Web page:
The second option would be to move to Canada. It has the advantages of not being a completely alien culture. I would speak at least English, and my boyfriend speaks both English and French fluently. It has better maternity leave policies and social support structures and I think we would have a better chance of getting what we want. Looking at the requirements for a skilled worker permanent residency we would have enough points if we just worked for a year after getting our degrees in the US, which should be doable. It would be great to never have to worry about healthcare again. It is however, cold, and after five winters I wouldn't mind moving somewhere warmer. My parents really hate the cold. I don't know anything about how difficult it is to get jobs there.
Yet another option would be to go back to India. This is the one my mother has been most strongly rooting for. She wants to know why I want to start all over again leading an uncomfortable existence in a different country when they can easily give me a leg up in India, and I would have our entire social network to rely on. This is true. If I went back to India, I would lead a very comfortable existence, in the sense that I wouldn't really have to worry about material things and would have the freedom to explore work options. The thing is after 5 years out of the country, the things that bothered me about Indian culture when I lived there only bother me even more. I felt that I lived in this loving, close-knit bubble but that the minute I stepped out of this bubble the harsh realities of Indian society would stare me in the face. So much of our attention was directed inward -- to the other families we knew, our social circles, and it was all great fun -- but it wasn't exactly the greatest city to grow up in in terms of what the city itself had to offer. I feel that I had a great life there in spite of the surrounding city, rather than because of it. Right now I live in a great liberal collegetown and I love feeling so connected to the community and this sense that other people around me have similar values. I never got this sense in India. I also feel that this option would put a lot of strain on my relationship -- I don't think my boyfriend would feel comfortable there and he would have to rely on me for so much, which he might really grow to resent. At the same time, I really really love my family. I am an only child and it kills me sometimes that everyone is over there growing older while I'm over here. It's not out of any feeling of guilt or duty really -- these are all just really cool people -- very warm, generous, funny, liberal -- I miss them :( Also India is a growing economy, so there would be more options to start a company, or do something different. There are many new niches in the economy that are already oversaturated in the West. So there's that.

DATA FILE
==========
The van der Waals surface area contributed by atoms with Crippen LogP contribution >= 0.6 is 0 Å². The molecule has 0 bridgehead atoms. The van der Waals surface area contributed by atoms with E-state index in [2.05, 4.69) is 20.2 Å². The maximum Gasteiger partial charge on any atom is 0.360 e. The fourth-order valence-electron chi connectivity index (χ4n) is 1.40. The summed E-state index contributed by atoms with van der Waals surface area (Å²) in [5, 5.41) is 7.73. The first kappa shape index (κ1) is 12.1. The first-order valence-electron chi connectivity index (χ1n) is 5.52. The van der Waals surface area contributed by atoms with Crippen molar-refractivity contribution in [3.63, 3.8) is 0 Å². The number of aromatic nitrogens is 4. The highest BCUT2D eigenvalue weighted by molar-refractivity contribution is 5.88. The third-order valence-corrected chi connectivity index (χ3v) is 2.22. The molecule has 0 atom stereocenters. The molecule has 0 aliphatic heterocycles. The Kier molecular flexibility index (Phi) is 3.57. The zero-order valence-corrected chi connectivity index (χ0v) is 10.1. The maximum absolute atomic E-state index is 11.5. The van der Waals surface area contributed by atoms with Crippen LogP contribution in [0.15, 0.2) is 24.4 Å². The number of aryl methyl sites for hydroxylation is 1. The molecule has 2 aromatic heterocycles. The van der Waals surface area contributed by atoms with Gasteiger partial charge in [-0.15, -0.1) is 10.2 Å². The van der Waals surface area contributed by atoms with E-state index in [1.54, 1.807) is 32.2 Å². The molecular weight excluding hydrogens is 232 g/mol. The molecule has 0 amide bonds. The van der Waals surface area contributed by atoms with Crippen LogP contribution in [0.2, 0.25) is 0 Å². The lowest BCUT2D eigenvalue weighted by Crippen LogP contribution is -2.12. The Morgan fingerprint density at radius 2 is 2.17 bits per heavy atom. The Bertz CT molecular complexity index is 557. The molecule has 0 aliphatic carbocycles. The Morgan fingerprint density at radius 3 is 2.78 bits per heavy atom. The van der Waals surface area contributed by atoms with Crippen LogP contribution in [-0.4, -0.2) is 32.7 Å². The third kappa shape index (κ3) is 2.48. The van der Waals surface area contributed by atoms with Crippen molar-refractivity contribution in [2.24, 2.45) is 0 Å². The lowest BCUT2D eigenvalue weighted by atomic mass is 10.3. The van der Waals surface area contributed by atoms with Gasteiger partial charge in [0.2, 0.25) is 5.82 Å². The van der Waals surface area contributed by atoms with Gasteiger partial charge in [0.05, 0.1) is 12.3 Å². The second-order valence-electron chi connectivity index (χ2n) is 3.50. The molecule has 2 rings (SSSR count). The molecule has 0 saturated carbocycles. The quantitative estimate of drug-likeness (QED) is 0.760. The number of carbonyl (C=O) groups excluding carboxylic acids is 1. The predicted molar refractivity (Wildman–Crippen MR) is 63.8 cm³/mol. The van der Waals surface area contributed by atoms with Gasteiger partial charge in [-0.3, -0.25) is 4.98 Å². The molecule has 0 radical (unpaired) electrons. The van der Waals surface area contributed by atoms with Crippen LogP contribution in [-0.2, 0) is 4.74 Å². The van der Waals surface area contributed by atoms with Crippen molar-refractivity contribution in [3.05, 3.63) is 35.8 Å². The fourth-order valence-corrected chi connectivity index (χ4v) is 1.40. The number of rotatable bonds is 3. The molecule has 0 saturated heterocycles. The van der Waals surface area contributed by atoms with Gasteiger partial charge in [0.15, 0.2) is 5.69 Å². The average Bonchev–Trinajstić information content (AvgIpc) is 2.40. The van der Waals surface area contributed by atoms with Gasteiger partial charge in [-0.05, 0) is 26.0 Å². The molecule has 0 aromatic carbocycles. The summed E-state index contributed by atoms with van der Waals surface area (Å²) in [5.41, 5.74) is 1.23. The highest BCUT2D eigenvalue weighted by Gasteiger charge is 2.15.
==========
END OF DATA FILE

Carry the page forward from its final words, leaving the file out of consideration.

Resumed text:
Finally we could move to somewhere else entirely -- perhaps in Europe? This would be a bit of a culture shock for me -- unlike my boyfriend who has lived in several parts of Europe and speaks several European languages, the only European language I speak is English. Finally, we are obviously an interracial couple and would have to go somewhere where people are cool with that and are not terribly xenophobic. Plus of course the difficulties of attaining permanent residency.
So what would be your advice? Obviously my boyfriend and I are committed to each other and are both willing to compromise. No one's going to be making any unilateral decisions.